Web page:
Faculty Recognized for Excellence in Teaching
In June, the UC Davis College of Letters and Science awarded four faculty with its annual Distinguished Teaching Awards, which recognize excellence in teaching and mentoring across the disciplines.
Associate Professor of Statistics
Ethan Anderes teaches Statistics 13 (Elementary Statistics) to around 400 students and Statistics 103 (Applied Statistics for Business and Economics) to around 200 students. At the same time, he has taught the optional Ph.D. sequence in Probability Theory. Anderes was named a UC Davis Chancellor's Fellow in 2015.
“Anderes was one of my favorite professors in all of my years at UC Davis. Not only does he exceed the majority of the rest of the stats department in teaching ability by far, he's a really genuine guy who cares about his students and wants everyone to learn and do well.” - Student
Associate Professor of Classics
Rex Stem teaches a wide range of courses, from large lecture courses Classics 3 (Rome and the Mediterranean) and Classics 10 (Greek, Roman and near Eastern mythology) to smaller upper division courses in Latin and in classics, and the senior seminar. For many years, he has led the classics post-baccalaureate program for a small number of students who all move on to Ph.D. programs.
“Great lecturer; he really packed it on. Loved the humor and passion. I can tell that what he teaches really means a lot to him. Very fair and clear guidelines, and makes you earn your grade. Discussions were always interesting and engaging. Without a doubt, one of the best classes and professors I've gotten so far.” - Student
Lecturer in Chemistry
Bryan Enderle teaches Chemistry 2A, 2B and 2C (general chemistry) to 400-500 students at a time. These course are popular even at 7 or 8 a.m. Enderle has developed new demonstrations and a YouTube channel. He is the laboratory coordinator for 200 lab sections and 90 TAs per quarter. He trains the graduate TAs and has prepared the online laboratory program Chemelements.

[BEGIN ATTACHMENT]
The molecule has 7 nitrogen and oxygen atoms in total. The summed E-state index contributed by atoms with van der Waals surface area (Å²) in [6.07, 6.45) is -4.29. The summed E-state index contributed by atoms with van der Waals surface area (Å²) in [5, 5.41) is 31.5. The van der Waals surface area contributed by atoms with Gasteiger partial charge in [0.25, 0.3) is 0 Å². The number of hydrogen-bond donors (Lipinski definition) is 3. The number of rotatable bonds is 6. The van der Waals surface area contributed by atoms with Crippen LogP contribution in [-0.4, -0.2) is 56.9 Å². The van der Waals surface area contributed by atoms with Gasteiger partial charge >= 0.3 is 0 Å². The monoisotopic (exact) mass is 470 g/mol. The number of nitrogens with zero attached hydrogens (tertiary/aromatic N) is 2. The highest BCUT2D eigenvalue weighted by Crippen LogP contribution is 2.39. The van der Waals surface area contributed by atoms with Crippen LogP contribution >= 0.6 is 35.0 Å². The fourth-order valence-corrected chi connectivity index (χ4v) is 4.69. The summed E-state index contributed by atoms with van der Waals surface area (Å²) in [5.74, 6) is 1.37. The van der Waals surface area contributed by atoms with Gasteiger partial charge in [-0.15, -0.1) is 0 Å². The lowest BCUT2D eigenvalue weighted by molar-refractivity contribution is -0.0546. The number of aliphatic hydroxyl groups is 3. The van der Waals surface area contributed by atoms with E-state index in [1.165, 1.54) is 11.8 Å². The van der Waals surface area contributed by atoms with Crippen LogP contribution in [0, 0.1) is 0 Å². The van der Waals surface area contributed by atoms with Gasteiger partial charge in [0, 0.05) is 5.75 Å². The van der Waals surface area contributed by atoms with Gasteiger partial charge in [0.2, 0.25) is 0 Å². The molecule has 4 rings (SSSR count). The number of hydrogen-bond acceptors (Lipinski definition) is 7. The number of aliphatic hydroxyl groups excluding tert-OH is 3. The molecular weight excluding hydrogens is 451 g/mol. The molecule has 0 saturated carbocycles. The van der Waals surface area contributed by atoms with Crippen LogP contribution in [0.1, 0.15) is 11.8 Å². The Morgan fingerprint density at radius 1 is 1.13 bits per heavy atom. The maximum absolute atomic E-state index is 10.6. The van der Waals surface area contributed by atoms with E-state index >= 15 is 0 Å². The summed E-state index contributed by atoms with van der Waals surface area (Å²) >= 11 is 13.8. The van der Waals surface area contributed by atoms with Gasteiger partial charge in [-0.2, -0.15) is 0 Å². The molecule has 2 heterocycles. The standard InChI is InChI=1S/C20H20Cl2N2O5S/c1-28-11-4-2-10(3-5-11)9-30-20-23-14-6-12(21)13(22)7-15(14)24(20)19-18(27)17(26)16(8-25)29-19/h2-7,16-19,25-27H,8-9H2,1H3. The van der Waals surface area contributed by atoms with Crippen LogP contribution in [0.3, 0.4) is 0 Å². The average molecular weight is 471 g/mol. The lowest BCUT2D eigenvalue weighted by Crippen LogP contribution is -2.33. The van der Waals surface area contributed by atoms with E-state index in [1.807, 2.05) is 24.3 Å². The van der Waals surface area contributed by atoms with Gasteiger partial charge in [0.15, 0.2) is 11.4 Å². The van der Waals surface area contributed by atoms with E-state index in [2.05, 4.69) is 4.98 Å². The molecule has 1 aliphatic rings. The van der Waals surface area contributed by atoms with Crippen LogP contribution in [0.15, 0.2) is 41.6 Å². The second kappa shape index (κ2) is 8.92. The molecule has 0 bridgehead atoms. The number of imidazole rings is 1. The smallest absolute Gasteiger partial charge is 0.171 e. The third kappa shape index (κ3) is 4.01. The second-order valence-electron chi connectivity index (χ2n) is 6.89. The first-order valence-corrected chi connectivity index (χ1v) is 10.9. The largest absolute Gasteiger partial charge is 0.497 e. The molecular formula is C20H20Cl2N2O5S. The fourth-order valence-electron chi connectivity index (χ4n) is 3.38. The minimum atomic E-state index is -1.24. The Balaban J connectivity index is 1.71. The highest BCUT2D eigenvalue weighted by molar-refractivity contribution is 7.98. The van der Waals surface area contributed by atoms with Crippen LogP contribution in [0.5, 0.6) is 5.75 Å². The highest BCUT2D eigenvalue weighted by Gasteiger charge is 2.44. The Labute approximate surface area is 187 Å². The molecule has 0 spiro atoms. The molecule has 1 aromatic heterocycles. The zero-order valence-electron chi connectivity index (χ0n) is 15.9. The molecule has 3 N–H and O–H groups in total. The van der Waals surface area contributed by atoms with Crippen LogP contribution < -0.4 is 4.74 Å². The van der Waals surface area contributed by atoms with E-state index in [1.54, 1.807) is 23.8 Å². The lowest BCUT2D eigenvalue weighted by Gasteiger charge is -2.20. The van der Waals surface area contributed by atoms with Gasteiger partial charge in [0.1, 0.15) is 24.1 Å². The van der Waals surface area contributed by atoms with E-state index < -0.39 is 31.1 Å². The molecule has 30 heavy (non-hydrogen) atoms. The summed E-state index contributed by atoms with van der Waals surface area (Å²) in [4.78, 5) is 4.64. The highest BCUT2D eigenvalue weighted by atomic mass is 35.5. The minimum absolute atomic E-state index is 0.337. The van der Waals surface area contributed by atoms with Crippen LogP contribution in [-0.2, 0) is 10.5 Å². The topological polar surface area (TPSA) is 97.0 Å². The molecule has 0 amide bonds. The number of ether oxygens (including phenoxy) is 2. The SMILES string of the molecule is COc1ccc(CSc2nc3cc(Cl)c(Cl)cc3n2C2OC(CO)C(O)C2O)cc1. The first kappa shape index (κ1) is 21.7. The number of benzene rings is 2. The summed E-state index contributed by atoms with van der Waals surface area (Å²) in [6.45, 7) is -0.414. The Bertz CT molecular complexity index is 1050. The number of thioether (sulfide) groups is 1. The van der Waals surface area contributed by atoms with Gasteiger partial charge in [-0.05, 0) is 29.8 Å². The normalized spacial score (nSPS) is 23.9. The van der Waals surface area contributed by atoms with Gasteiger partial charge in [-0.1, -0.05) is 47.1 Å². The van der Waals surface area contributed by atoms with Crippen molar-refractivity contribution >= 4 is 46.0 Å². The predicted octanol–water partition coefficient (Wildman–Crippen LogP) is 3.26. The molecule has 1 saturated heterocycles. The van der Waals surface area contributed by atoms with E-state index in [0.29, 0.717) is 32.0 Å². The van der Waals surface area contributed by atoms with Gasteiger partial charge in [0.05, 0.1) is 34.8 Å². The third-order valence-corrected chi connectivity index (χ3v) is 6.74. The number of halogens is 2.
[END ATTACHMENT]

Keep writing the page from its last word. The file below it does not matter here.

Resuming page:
“My goal is to pique the interest of every student in the classroom so they may taste the relevance of chemistry in their learning and their life. To do so, the classroom is used to maximize the learning experience through excellent lectures, relevant examples, fascinating chemical demonstrations, and engaging interactive components. The classroom experience must be the perfect nexus of learning and increased curiosity.” - Enderle
Professor of History
Sally McKee teaches European history plus new courses such as Food History. McKee has also taught a summer abroad course and at the UC Washington Center. At the graduate level, she has served as graduate program chair and taught the yearlong graduate research seminar. Her teaching introduces students to the convergence of cultures in the history of politics, art, religion and food.
“Sally is a great professor. … The class is organized very well. She tries to engage the class more by being personable and bringing in guest lecturers.” - Student
- Kathleen Frederickson, English
- Jesus De Loera, Mathematics
- Amber Boydston, Political Science
- Janine Wilson, Economics